The hallway is the most neglected room of the home. Compared to bathrooms, bedrooms and kitchens, hallways always seem to struggle to get attention and are often left alone for decades; but they set the mood and tone of the house and therefore deserve just as much attention.
Nowadays we use hallways as transitional areas; we rush through them and don’t really take much time to think about the décor. We throw down the post, keys and sunglasses, hang up our coats and head for another room in our home.
In the 18th Century, it was considered appropriate to make hallways as restful and tranquil as possible to help soothe travellers after a difficult journey. Hence the simplicity of the traditional black and white tiled floor that is often seen in hallways. But since we’re no longer quite as physically challenged on our journeys these days, the hall can have more of a welcoming wow-factor.
You have to work with what you have and sometimes very little can be done to change the basic shape and layout. As it’s one of the busiest areas practicalities are as important as decoration, something to keep in mind at the planning stage. Getting the interior design right is a challenge but with careful consideration you can create a fabulous entrance to your home.
Planning is essential and that means practical considerations, not just where to have statement wallpaper!
Make an impact
Before you begin to think of flooring and other essentials, consider what the focus of attention will be. You only need one point of impact, so carefully consider what and where you want it to be to make it a good one. A console table or floating shelves or even a well designed radiator cover can provide a perfect starting point. This is the place you want to create maximum decorative effect and set the scene when you enter the hall. It’s where you will put fresh flowers or position a plant, or perhaps leave eye catching accessories alongside a pair of lamps (or wall lights if space is restricted). It’s also the right place to add scent, such as a diffuser or candle.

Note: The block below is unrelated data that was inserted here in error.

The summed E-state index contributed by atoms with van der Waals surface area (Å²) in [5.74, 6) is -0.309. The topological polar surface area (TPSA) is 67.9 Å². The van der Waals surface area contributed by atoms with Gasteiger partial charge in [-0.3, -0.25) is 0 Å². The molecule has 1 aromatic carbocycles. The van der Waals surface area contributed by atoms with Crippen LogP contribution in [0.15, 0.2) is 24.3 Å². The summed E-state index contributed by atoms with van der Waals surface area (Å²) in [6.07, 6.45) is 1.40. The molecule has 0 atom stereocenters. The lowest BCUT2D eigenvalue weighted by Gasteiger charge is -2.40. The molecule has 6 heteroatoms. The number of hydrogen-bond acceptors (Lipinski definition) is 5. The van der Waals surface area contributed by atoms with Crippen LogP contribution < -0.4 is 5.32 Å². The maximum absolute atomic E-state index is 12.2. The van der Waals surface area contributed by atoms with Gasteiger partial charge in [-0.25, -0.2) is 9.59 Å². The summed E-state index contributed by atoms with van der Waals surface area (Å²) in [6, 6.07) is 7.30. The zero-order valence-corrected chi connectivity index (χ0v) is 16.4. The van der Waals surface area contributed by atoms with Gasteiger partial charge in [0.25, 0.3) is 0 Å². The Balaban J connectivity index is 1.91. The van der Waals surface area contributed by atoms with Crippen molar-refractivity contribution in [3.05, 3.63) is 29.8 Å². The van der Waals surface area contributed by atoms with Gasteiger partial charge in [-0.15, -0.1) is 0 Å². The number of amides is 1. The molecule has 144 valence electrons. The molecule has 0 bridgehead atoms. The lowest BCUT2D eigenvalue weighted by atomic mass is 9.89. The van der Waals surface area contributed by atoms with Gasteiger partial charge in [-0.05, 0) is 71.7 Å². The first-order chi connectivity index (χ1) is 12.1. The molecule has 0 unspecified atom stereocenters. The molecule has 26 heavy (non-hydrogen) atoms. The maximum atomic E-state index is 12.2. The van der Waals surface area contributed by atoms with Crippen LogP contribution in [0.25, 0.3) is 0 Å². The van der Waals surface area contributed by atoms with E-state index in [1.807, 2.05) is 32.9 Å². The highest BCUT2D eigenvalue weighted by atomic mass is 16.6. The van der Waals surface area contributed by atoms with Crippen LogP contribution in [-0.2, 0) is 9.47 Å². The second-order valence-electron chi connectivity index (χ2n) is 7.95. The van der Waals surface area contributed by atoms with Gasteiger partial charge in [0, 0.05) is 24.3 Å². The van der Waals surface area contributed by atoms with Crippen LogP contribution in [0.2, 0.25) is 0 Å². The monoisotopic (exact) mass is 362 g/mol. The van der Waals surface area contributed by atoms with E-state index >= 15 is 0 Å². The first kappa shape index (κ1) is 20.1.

Once you’ve dealt with your point of impact then tackle your awkward areas. The ever problematic space under the stairs can be turned into a style haven with an alternative console such as trunk or chest, pop in a quirky antique sofa or a modern statement chair. Even add a lamp for evening ambience and you’ve created another mini impact area!
Many hallways are lacking in natural light and rely on borrowing it from other rooms. Your aim is to achieve a decent layered lighting design scheme, broken down into two zones.
Think of the upstairs and the staircase as one lighting area and light it from above with large feature pendants. Downstairs there is a need to light upwards and have a variety of light sources such as recessed spots, smaller dimmable pendants and lamps. These are the basic rules, but as with lighting in any room you can make this more complex with wall washers, lighting on stairs, etc. but this is entirely a matter of taste, and providing it fits in with the home’s overall interior design. If you have a very modern architectural home then layers upon layers of lighting may accent this beautifully but if your home is a simpler affair, stay away from fancy integrated lighting notions.
Flooring in a hallway needs to be practical and able to endure a lot of traffic. Stone, tiles and wood are all good choices. Wood plank flooring will need yearly maintenance and it won’t cope very well with soiled shoes so if you do choose timber, think of installing a sunken mat or tiled entrance area to catch the mud.
Using the same or similar flooring in the hall and leading it into other rooms can create a connecting flow and creating the illusion of a more spacious interior. But this doesn’t apply to all homes. Sometimes a statement carpet or Victorian floor is the perfect contrast your home needs.
Carpeting halls had in recent years become an unpopular choice but with new modern designs and refreshed classics, plaid carpet, stripe carpet and all manner of patterns and plains with borders have come back in vogue. Unless your home has only light traffic then it is best to reserve the carpet for the stairs and landing areas.
Rugs are another excellent addition to hallways. If you have a large open space then a rug can help zone off the areas, create a cosier environment and make a huge design statement. But beware of possible slips and trips with older people and toddlers. In lounges my advice is to always have the rug touching the furniture but in the hall, the opposite is true. Beyond that there are no other rules. A rug that takes up most of the floor space helps the hallway feel more like a room or a runner with a border can add great definition. It’s also perfectly acceptable to go rug-less.
Hallways can be a magnet for all sorts of clutter. Shoes, school bags, coats, deliveries, post, a telephone directory that has yet to find a home and the list goes on! No matter what style credentials you envisage for your hall, if you don’t address your storage needs it will never quite live up to your expectations.